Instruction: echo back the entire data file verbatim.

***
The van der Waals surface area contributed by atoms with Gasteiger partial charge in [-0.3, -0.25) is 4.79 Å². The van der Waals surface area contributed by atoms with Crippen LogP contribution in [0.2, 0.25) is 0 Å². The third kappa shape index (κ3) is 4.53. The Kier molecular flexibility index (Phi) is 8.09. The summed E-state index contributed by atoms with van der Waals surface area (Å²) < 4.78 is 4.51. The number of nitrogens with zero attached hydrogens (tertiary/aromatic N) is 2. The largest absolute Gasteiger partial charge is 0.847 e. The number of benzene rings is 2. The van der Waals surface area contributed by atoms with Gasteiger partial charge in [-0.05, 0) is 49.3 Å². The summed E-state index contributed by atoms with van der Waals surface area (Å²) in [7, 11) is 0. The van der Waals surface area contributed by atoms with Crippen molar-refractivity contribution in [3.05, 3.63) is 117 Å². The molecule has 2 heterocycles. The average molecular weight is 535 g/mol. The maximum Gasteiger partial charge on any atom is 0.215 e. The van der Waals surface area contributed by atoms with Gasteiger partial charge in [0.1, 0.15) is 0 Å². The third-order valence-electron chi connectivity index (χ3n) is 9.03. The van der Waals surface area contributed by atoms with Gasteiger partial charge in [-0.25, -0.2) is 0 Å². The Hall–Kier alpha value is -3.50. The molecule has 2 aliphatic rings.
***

The van der Waals surface area contributed by atoms with Gasteiger partial charge in [-0.3, -0.25) is 4.79 Å². The van der Waals surface area contributed by atoms with Crippen LogP contribution in [0.2, 0.25) is 0 Å². The third kappa shape index (κ3) is 4.53. The Kier molecular flexibility index (Phi) is 8.09. The summed E-state index contributed by atoms with van der Waals surface area (Å²) < 4.78 is 4.51. The number of nitrogens with zero attached hydrogens (tertiary/aromatic N) is 2. The largest absolute Gasteiger partial charge is 0.847 e. The number of benzene rings is 2. The van der Waals surface area contributed by atoms with Gasteiger partial charge in [-0.05, 0) is 49.3 Å². The summed E-state index contributed by atoms with van der Waals surface area (Å²) in [7, 11) is 0. The van der Waals surface area contributed by atoms with Crippen molar-refractivity contribution in [3.05, 3.63) is 117 Å². The molecule has 2 heterocycles. The average molecular weight is 535 g/mol. The maximum Gasteiger partial charge on any atom is 0.215 e. The van der Waals surface area contributed by atoms with Gasteiger partial charge in [0.1, 0.15) is 0 Å². The third-order valence-electron chi connectivity index (χ3n) is 9.03. The van der Waals surface area contributed by atoms with Gasteiger partial charge in [-0.25, -0.2) is 0 Å². The Hall–Kier alpha value is -3.50. The molecule has 2 aliphatic rings.